Book Review: The Turn of the Screw

It is claimed by some to be the very first horror novel ever penned. Set in Victorian England, The Turn of the Screw by Henry James is the perfect embodiment of the traditional haunted house story.


The story follows a governess charged with the care of two children left alone in Bly, the old family manor house, along with the maid. On the surface, the children seem to be little angels. In fact, the first half of the story so poignantly points out their alluring innocence, that by the time the screw turns, everyone is heartbroken to know the ending is just as they feared. The children are possessed by the evil spirits of the house; spirits that are determined to bring little Miles and Flora to the other side with them and possess their souls forever. At least, that’s what some people think. Yet others argue that the governess is simply going mad from the isolation.


When one reads a horror novel, it is important to remember the time and environment in which it was written. By todays standards, this is no great thriller. The writing alone is enough to put anyone with even a morsel of ADHD crawling up the walls, or falling asleep. Even as a reader, it was difficult to power through the long drawling old English in which is was written.

But if you allow yourself to relax into the cadence of that era, you begin to see what an intriguing plot emerges. The setting is perfect: Isolation, old English manors, candle light. As I mentioned in my post How Environment Shapes Horror, you must imagine what these stories were like in the time period in which they exist.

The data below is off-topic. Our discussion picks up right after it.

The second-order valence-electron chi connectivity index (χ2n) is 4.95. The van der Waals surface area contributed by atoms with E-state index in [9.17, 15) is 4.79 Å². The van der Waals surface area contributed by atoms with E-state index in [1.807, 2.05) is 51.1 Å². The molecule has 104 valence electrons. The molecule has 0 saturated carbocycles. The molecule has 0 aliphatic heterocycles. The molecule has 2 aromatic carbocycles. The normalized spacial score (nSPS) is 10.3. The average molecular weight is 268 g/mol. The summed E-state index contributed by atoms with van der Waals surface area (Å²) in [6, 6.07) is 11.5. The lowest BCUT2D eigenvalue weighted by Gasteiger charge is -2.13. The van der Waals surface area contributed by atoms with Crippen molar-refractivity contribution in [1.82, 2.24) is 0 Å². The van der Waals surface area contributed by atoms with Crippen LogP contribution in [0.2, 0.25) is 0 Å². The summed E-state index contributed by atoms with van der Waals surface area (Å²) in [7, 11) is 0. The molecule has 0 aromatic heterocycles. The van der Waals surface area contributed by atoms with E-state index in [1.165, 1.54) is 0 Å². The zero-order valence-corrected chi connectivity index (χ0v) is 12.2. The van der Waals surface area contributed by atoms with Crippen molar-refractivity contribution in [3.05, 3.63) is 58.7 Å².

A ghost story is much scarier if there are no electric lights, no one around for miles, and the dark corners of the room are never fully illuminated. Now imagine what the readers of The Turn of the Screw must have felt as they clung to their tiny books, reading by the flicker of candle light.

This story has seem much attention recently, with a movie coming out called The Turning.

As well as the second season of The Haunting, called The Haunting of Bly Manor.

I’m always a sucker when it comes to haunted house stories. It’s like the house itself is a major character in the story. The Turn of the Screw offers a dose of pure Victorian ghost story with just a touch of psychological thriller. If reading through it proves to be difficult, you can listen to an audio version available here:

As far as ghost stories go, The Haunting of Hill House still holds the number one spot in my heart, but The Turn of the Screw is definitely worth the read to any horror novel fan.

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